As far as I know the headphone jack on a piece of stereo equipment is an output, not an input. Connecting the headphone output from the computer to the headphone output of your stereo will not get you a usable connection and could damage the sound controller in your computer.

    EDIT:
    I tried to follow some of your other threads and can not figure out if you are using audio from the mother board or if you purchased one of the sound cards from NewEgg.com. Are you home stereo system and PC sound controller simple 2 channel stereo or are they both some type of 5.1 or 7.1 surround sound system?
     
  5. twizzie

    twizzie Thread Starter

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    My computer didn't infact come with a sound card, but my motherboard did, it is an Realteck or realtek AC97.

    I'm pretty sure what I'm installing isn't a sound controller card. I'm going to make my best efforts to explain it to you though. Pretend that you just installed video card onto your motherboard's pci slot. Ok, you close your case up, and you plug your monitor into the video card, which is located parallel to the pci slot. I have the same thing, except it isn't something you can plug in to a pci slot. When you install it onto your case, it'll look from the outside, it will have a yellow input or output plug, like the one you may have on a PS2, xbox, or regualar stereo hooked up to your vcr. And then, next to it it'll have another plug that looks like a PS/2 slot, but it isn't, its just round and has space for needles.

    And yes you are right about the input/output thing.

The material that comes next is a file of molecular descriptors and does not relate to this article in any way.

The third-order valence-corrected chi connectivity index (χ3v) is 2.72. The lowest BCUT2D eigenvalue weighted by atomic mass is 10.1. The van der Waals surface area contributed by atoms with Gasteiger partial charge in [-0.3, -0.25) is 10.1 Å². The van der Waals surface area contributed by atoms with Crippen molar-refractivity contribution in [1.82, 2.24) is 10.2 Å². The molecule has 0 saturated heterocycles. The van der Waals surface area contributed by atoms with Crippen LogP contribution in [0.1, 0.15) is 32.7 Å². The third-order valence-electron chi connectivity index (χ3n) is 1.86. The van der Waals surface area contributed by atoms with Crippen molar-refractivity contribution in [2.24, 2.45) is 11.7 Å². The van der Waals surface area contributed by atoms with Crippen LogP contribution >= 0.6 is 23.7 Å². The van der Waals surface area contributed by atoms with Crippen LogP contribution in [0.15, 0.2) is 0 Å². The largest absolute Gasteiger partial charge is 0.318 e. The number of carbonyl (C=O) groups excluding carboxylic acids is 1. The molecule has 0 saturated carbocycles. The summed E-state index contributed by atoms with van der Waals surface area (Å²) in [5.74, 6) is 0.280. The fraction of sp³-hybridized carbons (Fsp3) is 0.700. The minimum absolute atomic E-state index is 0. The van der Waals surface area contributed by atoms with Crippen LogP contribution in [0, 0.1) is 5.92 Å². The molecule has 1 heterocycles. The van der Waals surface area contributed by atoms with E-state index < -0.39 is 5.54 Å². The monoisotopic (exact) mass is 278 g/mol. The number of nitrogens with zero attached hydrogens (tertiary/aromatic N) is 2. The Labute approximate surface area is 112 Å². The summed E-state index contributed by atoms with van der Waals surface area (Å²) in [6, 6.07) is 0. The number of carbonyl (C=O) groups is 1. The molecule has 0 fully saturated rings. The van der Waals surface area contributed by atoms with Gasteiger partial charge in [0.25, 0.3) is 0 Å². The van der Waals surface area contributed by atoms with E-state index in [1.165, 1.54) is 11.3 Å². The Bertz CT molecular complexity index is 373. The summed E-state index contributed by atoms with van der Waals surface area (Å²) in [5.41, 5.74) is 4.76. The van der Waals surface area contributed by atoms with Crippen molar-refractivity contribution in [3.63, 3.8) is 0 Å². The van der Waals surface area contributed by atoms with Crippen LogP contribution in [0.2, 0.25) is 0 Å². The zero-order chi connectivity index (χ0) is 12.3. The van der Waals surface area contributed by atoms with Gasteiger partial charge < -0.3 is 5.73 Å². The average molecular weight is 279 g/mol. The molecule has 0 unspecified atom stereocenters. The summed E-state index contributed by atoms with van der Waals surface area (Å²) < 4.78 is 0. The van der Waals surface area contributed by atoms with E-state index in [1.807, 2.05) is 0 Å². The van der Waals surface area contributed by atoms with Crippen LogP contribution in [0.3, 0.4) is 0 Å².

6. cwwozniak

    cwwozniak Trusted Advisor

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    Is there any reason you do not want to use the sound controller and outputs on your motherboard?

    I still can not picture what you are trying to describe. You compare it to a video card that plugs into a PCI slot but yours doesn't plug into a PCI slot? Is it just a metal plate with connectors on it or does it also include some type of printed circuit board with electronics on it. If it does include a printed circuit board, I find it hard to believe that it does not have any type of manufacturer's name and part number on it.
     
  7. twizzie

    twizzie Thread Starter

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    Yes sir, it was a metal plate that you could plug into your motherboard, and had either input or output jacks on it, and what are you talking about when you said the sound controller and outputs on my motherboard??, I have a headhpone and mic jack, basically a input and output jack, the sound card is basic, however, I am planning on buying a 7.1 sound card.
     
  8. cwwozniak

    cwwozniak Trusted Advisor

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    Did the metal plate specifically come packaged with the motherboard or is it something you found in the cable pile in your closet? Exactly how is it plugging into the motherboard.

    If the headphone and mic jacks you mention are part of the motherboard, then the headphone jack would be the outputs I was referring to.

    Does the stereo with the speakers you mention in the first post have two speakers or does it have seven speakers attached to it? If it only has two speakers, you will not be using most of the outputs of the sound card when you do get it.

    In working with all kinds of PC hardware over the years, I have yet to see any connector on a PC that used "needles".

    EDIT: Fixed broken quote tag.
     
  9. dustyjay

    dustyjay